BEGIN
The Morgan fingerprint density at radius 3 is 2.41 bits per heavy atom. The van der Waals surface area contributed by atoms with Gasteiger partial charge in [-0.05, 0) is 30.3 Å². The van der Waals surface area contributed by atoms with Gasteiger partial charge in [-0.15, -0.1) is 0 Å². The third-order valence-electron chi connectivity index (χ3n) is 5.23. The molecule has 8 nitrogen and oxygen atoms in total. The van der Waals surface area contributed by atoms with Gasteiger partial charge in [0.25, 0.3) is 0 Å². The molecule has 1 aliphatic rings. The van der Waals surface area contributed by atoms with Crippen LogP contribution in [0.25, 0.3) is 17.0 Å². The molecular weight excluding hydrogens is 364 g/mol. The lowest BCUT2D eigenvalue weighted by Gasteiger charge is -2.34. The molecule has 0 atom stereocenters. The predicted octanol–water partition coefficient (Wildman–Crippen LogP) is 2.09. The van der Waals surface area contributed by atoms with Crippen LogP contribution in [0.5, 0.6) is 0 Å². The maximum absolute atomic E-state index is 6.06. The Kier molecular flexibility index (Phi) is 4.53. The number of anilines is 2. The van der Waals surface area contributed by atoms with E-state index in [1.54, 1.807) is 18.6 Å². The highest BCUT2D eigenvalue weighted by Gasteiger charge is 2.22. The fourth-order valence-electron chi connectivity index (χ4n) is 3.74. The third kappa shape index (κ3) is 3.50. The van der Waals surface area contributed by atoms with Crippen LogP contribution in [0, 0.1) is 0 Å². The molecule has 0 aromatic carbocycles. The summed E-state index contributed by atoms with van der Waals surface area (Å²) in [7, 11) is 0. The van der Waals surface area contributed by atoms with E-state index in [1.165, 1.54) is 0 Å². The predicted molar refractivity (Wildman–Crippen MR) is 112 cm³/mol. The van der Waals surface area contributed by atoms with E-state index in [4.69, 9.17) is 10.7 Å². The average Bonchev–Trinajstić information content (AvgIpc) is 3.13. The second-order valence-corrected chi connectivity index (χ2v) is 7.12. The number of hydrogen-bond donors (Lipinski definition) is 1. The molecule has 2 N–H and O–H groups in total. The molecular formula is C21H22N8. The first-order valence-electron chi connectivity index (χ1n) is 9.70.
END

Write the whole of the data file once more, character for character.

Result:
The Morgan fingerprint density at radius 3 is 2.41 bits per heavy atom. The van der Waals surface area contributed by atoms with Gasteiger partial charge in [-0.05, 0) is 30.3 Å². The van der Waals surface area contributed by atoms with Gasteiger partial charge in [-0.15, -0.1) is 0 Å². The third-order valence-electron chi connectivity index (χ3n) is 5.23. The molecule has 8 nitrogen and oxygen atoms in total. The van der Waals surface area contributed by atoms with Gasteiger partial charge in [0.25, 0.3) is 0 Å². The molecule has 1 aliphatic rings. The van der Waals surface area contributed by atoms with Crippen LogP contribution in [0.25, 0.3) is 17.0 Å². The molecular weight excluding hydrogens is 364 g/mol. The lowest BCUT2D eigenvalue weighted by Gasteiger charge is -2.34. The molecule has 0 atom stereocenters. The predicted octanol–water partition coefficient (Wildman–Crippen LogP) is 2.09. The van der Waals surface area contributed by atoms with Crippen LogP contribution in [0.5, 0.6) is 0 Å². The maximum absolute atomic E-state index is 6.06. The Kier molecular flexibility index (Phi) is 4.53. The number of anilines is 2. The van der Waals surface area contributed by atoms with E-state index in [1.54, 1.807) is 18.6 Å². The highest BCUT2D eigenvalue weighted by Gasteiger charge is 2.22. The fourth-order valence-electron chi connectivity index (χ4n) is 3.74. The third kappa shape index (κ3) is 3.50. The van der Waals surface area contributed by atoms with Crippen LogP contribution in [0, 0.1) is 0 Å². The molecule has 0 aromatic carbocycles. The summed E-state index contributed by atoms with van der Waals surface area (Å²) in [7, 11) is 0. The van der Waals surface area contributed by atoms with E-state index in [1.165, 1.54) is 0 Å². The predicted molar refractivity (Wildman–Crippen MR) is 112 cm³/mol. The van der Waals surface area contributed by atoms with E-state index in [4.69, 9.17) is 10.7 Å². The average Bonchev–Trinajstić information content (AvgIpc) is 3.13. The second-order valence-corrected chi connectivity index (χ2v) is 7.12. The number of hydrogen-bond donors (Lipinski definition) is 1. The molecule has 2 N–H and O–H groups in total. The molecular formula is C21H22N8. The first-order valence-electron chi connectivity index (χ1n) is 9.70.